from all readers.
If your letter is not published
right away, it may be because it
wasn't typed, triple-spaced, on a 70
space line. Typewriters are available
in The Ubyssey office for this purpose.
Pen names will be used when the
writer's real name is also included in
the letter for our information only.
>NOV. 15,
16 & 17
8 P.M.
THEATRE
BALLET CLOSE-UP
Waterfront Theatre
On Granville Island
•6.0O (Child. M.SO)
RES:
application periods apply only to
employable clients of the ministry.
Under the revised GAIN regulations, an employable person is one
who is not prevented from accepting employment because he or she
suffers from a physical or mental
infirmity rendering that person incapable of working.
It is likely that the majority of
those in the three groups highlighted by Mrs. Brown would be classed
as unemployable under the new
regulations and would, therefore,
not be affected at all. I would also
like to point out that, of the 93 per
cent of the B.C. work force employed, a significant number are aged 45
to 59 and are experiencing difficulties like those described by Mrs.
Brown. Yet these people do not
consider welfare as an alternative.
I trust this will clear up any misplaced concern both on the part of
the public and clients of the ministry.
Grace McCarthy
minister of human resources
rrice
TA/ater
T      T   CANADA
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That's right! This coupon
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to keep for life. Think about
it-at P.J. Burger & Sons.
15 classic burgers and other
great stuff. 11:30 on-7 days
a week, it's yummy. 2966
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nee	
titerhouse
CANADA
Accounting students interested
in applying for summer employment in our Vancouver, Burnaby
and Kamloops offices should
forward their U.C.P.A. forms to
the Canada Employment Centre
on campus, Room 214 Brock
Hall, by December 15, 1981.
Interviews will be held in our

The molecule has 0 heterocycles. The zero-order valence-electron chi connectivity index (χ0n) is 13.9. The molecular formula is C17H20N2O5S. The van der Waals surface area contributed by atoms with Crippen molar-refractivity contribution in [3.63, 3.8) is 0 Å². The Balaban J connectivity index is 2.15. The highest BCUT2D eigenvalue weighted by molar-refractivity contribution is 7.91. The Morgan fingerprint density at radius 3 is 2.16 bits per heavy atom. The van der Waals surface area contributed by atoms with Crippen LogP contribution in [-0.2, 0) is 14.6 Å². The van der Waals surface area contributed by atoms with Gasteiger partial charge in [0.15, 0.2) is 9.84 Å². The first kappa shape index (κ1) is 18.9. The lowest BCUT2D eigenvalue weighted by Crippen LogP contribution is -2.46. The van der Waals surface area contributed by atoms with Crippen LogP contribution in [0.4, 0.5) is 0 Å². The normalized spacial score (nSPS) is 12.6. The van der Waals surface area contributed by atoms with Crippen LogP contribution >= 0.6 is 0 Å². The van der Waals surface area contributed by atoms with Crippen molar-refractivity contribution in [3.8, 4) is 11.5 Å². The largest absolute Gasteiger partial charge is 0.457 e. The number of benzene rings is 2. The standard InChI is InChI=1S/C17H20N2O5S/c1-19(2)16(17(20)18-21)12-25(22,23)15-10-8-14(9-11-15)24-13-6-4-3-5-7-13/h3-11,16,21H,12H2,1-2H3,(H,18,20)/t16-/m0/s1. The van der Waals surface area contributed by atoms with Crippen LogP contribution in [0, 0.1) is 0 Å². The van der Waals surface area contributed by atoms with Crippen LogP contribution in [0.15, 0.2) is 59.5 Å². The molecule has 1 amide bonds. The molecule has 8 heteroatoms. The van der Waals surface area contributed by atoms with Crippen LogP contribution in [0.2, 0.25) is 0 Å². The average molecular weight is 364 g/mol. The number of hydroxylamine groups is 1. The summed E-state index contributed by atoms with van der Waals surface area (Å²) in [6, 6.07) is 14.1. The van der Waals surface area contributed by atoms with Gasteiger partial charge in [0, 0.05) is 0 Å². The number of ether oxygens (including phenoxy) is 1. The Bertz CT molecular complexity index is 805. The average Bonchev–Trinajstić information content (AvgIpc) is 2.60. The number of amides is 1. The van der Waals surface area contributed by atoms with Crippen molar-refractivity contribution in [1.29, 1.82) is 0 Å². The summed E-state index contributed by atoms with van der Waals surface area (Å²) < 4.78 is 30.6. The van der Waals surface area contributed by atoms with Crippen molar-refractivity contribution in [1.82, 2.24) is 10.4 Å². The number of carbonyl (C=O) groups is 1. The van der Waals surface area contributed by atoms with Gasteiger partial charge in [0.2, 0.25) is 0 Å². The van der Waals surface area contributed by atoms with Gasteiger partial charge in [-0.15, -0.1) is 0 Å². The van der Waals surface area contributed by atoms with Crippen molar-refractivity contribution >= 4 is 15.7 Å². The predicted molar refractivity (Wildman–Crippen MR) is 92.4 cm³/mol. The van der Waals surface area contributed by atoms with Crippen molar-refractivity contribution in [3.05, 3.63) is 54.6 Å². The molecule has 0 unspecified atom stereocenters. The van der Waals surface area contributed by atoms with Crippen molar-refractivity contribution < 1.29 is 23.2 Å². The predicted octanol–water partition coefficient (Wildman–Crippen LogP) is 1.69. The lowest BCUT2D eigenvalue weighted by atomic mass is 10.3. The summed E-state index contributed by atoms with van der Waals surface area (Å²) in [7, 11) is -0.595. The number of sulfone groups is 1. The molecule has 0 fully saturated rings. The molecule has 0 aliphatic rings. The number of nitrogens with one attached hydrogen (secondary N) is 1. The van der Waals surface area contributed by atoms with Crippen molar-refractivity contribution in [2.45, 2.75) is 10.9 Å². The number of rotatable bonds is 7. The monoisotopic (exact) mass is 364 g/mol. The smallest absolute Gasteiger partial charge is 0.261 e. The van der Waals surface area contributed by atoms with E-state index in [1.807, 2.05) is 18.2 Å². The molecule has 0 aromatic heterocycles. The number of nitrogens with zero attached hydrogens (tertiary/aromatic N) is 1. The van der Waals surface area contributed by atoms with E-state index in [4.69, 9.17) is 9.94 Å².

Vancouver office prior to
January 15, 1982.
JEANS!
JEANS!
JEANS
SAVE 20-30%
On sale in the SUB Main
Concourse.
Blouses, shirts
and sweaters!
Men's shirts,
sweaters and jeans!
FOR APPOINTMENT
228-1471
5736 UNIVERSITY BLVD.
(Next to Lucky Dollar Store)
FOR
WOMEN and MEN
TRY ONE OF OUR HAIRCUTTERS
ken hippert
hair company ltd.
Student discount with presentation of ad by Terry, Karin and Debbie
Expires Dec. 10, 1981. Page 6
THE    UBYSSEY
Tuesday, November 17, 1981
Tween
ch
asses
]
TODAY
LAW STUDENTS' LEGAL AID PROGRAM
FrM legal aeeietance and referencee for legal ad-
vice given by law atudenta, noon to 2 p.m., SUB
111.
ROYAL BANK
Career information preeentation for commerce
studenta, Henry Angus 323.
ADVENTIST CHRISTIAN STUDENTS' CLUB
Discussion on I Corinthians — bask Christien
principles applied to daily lives. All welcome,
noon, SUB 213.
BC PIRG
Steering committee meeting, sH welcome, noon,
SUB 126.
UBC SOCREDS CLUB
Gueet speaker today, noon, SUB 208.
QAY UBC
Organizational meeting, noon, SUB 237b.
Radio show — Out ... on campus, 3 p.m.,
CITR cable fm 100.
MUSEUM OF ANTHROPOLOGY
George' MacDonald praeents slids lecture on
Northwest Coast Indian Art: The Renetsssnce
Period, no time mentioned, MOA theatre.
UBC JAPAN CLUB
Language tutorial, noon, SUB 212.
CITR
Airstege: Drama for tha radio, specially written
for CITR, 9 p.m., cable fm 100.
Thunderbird   Sports   Report:   Brands   Hughes
highlights the CIAU nstional field hockey championships and other sports sction at UBC, 5
p.m., cable fm 100.
SAILING CLUB
General meeting, skippers' lists availabls, noon,
SUB 212.
VOC
Genersl meeting snd slids show on ski touring in
B.C. and the Rockies, noon, Chem. 260.
WEDNESDAY
ISMAIU STUDENTS' ASSOCIATION
Anyone interested in participating in racquet
and/or teem sports et his/her leisure, register
noon, SUB 117.
UBC PEACE AND DISARMAMENT GROUP
Orgsnizing masting for a campua group to deal
whh the problema of militariam, all welcome,
noon, Angus 214.
SCIENCE FICTION SOCIETY
General meeting, noon, SUB 224.
INTRAMURALS
Finel registration for women's broombeH and
men's Buchanan badminton, round II, 4 p.m..
War Memorial gym.
Tot
Flashes
Peace gets
inaugurated
News of a new and wonderful
club on campus was brought to
The Ubyssey's attention by a white
dove carrying an olive branch with a
piece of parchment wrapped
around it.
The scroll wished to inform the
world of an organizational meeting
for a campus group to deal with the
problems of militarism. All are welcome at the inaugural meeting of
the UBC peace and disarmament
group Wednesday at noon in Angus 214.
All firearms must be checked at
the door.
Be a clone
Be a clown, be a clown. All the
world ever needs is a clown. And if
you don't know how to paint your
face be a politician and live in disgrace. Be a clone. Be a clone. All
the world really needs is senator
Ray Perrault, leader of the government in senate to speak at SUB 207
this Friday at noon.
The UBC student Liberals are exposing everyone's favorite pretend
cabinet minister to a barrage of
questions about government funding of universities and why we
should sell our clothes to pay for
tuition.
Poetry pleases
The time ticked slowly by as the
ice cube melted lazily along the vast
expanse of pure sandy beach. A